“Maybe your father’s nervous,” she offered.
“Why would he be nervous?”
“You’re grown up. You found somebody. You got offered a great job.”
“I haven’t told him about the job.”
“Yeah, but you haven’t needed money since graduation.”
My father farted in his sleep — a long drawn out wheeze. I cracked the kitchen window.
“I still think I should have come with you,” she said.
“Be happy you didn’t.”
“Can I meet him before the wedding?”
“I don’t know,” I said. “He’s pulling hours at two vet practices while also finishing his degree.”
“So we’ll have a lot to talk about.”
The sink. The floor. The damp, stagnant air. “It doesn’t feel like home here.”
“Your unbridled enthusiasm is kind of overwhelming,” she said. “I’m starting to regret proposing to someone who’s so overly happy all the time.”
I smiled, shifting a stack of used plates across the counter. “I should figure out lunch.”
“Do that,” she said. “No one wants hangry puppy.” She yawned. “Call me later?”
“When’s your shift over later?”
“2 a.m. Home by 3.”
“Well, have fun with the vampires, Kitten. I’ll be sleeping with the rest of the world.”
“Suck you later.”
“Have a nice bite.”
I got off the phone and took a moment watching my father across the room. Bootstrap nuzzled against my leg, offering a meow of solidarity. I unearthed his cat food from the cabinet-slash-disaster zone and freshened up his water bowl. Gathered the dishes scattered about the room. Filled the sink with soapy water. Before long, the countertops were scrubbed, the kitchenware was spotless, and I’d restarted the lackluster dryer cycle for the clothes I’d arrived in. I loaded my father’s laundry into the washer. Swept the floor and hunted for a vacuum that apparently no longer existed.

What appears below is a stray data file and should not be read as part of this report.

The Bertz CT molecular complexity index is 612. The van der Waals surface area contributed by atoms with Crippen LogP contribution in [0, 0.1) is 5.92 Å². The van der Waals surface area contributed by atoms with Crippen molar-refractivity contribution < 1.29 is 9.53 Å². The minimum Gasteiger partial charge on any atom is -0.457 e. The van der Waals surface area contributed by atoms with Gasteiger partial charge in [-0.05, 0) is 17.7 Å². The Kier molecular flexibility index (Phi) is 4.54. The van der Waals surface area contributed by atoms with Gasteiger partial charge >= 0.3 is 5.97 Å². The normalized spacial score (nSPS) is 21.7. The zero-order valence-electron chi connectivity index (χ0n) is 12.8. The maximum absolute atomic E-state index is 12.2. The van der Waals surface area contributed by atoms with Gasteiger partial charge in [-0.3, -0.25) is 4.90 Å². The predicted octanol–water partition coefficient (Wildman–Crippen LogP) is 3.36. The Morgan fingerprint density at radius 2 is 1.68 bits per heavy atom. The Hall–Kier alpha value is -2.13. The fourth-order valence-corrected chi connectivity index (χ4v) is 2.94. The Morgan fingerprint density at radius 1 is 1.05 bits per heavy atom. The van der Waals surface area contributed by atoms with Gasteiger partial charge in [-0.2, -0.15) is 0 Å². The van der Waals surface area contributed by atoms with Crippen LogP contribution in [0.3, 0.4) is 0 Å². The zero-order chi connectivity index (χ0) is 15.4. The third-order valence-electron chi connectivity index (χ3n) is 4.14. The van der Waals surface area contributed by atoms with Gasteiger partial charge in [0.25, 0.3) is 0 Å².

Enough was enough. Lunch wasn’t going to manifest from nothing.
In a move that signaled my prospects as a pickpocket, I managed to withdraw his wallet without waking him. It contained precisely two dollars, as well as a photograph of my mother.
The tires on his truck were splashy. I turned onto the backroads and opened all the windows. Maximum cross breeze. Overshot the pizza parlor. Found myself at the old school. Gazed across vacant summertime windows. Nostalgia. Relief. Regret. I had no desire to go back but it felt like a death, that part of my life being over.
He was awake when I got back, transfixed by the state of his place. “You do this?”
“Don’t know what you’re talking about,” I said, setting the pizza box between us. I’d got us a large with sausage, peppers, and onions — his favorite.
[To be continued…]
This piece appears as part of a serialized fiction experiment by Nathaniel Kressen for At Large magazine. New installments are published weekly, each based around a different liquor.
Nathaniel Kressen is the author of two novels — Dahlia Cassandra (named Best of 2016 Fiction by Entropy & Luna Luna Magazine) and Concrete Fever (Bestseller, Strand Book Store) — as well as the co-founder of Second Skin Books and the leader of the Greenpoint Writers Group. He was commissioned by At Large magazine to publish his third novel in serialization — now available, with new chapters publishing weekly — titled My Life on Rye. And, as one half of the wife-and-husband team Grackle + Pigeon, he recently published the perfect gift for the young and young at heart with Blanket Fort: Growing Up Is Optional (HarperCollins/Morrow Gift). You can find his work at nathanielkressen.com.